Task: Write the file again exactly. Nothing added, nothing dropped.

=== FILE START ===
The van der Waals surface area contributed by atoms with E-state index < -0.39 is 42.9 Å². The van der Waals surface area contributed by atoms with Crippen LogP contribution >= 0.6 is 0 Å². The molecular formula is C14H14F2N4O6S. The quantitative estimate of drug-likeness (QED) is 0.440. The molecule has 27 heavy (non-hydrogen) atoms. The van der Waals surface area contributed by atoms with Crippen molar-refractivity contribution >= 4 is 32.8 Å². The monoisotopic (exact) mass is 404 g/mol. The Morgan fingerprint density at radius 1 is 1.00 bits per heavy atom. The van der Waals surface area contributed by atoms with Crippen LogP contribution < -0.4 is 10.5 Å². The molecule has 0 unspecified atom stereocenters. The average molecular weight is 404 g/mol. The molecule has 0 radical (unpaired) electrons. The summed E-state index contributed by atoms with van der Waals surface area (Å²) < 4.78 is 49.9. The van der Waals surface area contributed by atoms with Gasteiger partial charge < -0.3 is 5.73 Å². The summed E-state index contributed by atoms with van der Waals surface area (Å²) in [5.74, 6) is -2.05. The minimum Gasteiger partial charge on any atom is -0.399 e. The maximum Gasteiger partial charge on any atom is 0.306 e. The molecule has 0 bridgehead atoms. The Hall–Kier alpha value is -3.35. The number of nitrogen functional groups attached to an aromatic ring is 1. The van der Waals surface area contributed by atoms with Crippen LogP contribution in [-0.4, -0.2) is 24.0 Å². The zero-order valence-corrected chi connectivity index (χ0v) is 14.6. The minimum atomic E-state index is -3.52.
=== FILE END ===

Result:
The van der Waals surface area contributed by atoms with E-state index < -0.39 is 42.9 Å². The van der Waals surface area contributed by atoms with Crippen LogP contribution >= 0.6 is 0 Å². The molecular formula is C14H14F2N4O6S. The quantitative estimate of drug-likeness (QED) is 0.440. The molecule has 27 heavy (non-hydrogen) atoms. The van der Waals surface area contributed by atoms with Crippen molar-refractivity contribution >= 4 is 32.8 Å². The monoisotopic (exact) mass is 404 g/mol. The Morgan fingerprint density at radius 1 is 1.00 bits per heavy atom. The van der Waals surface area contributed by atoms with Crippen LogP contribution < -0.4 is 10.5 Å². The molecule has 0 unspecified atom stereocenters. The average molecular weight is 404 g/mol. The molecule has 0 radical (unpaired) electrons. The summed E-state index contributed by atoms with van der Waals surface area (Å²) < 4.78 is 49.9. The van der Waals surface area contributed by atoms with Gasteiger partial charge < -0.3 is 5.73 Å². The summed E-state index contributed by atoms with van der Waals surface area (Å²) in [5.74, 6) is -2.05. The minimum Gasteiger partial charge on any atom is -0.399 e. The maximum Gasteiger partial charge on any atom is 0.306 e. The molecule has 0 bridgehead atoms. The Hall–Kier alpha value is -3.35. The number of nitrogen functional groups attached to an aromatic ring is 1. The van der Waals surface area contributed by atoms with Crippen LogP contribution in [-0.4, -0.2) is 24.0 Å². The zero-order valence-corrected chi connectivity index (χ0v) is 14.6. The minimum atomic E-state index is -3.52.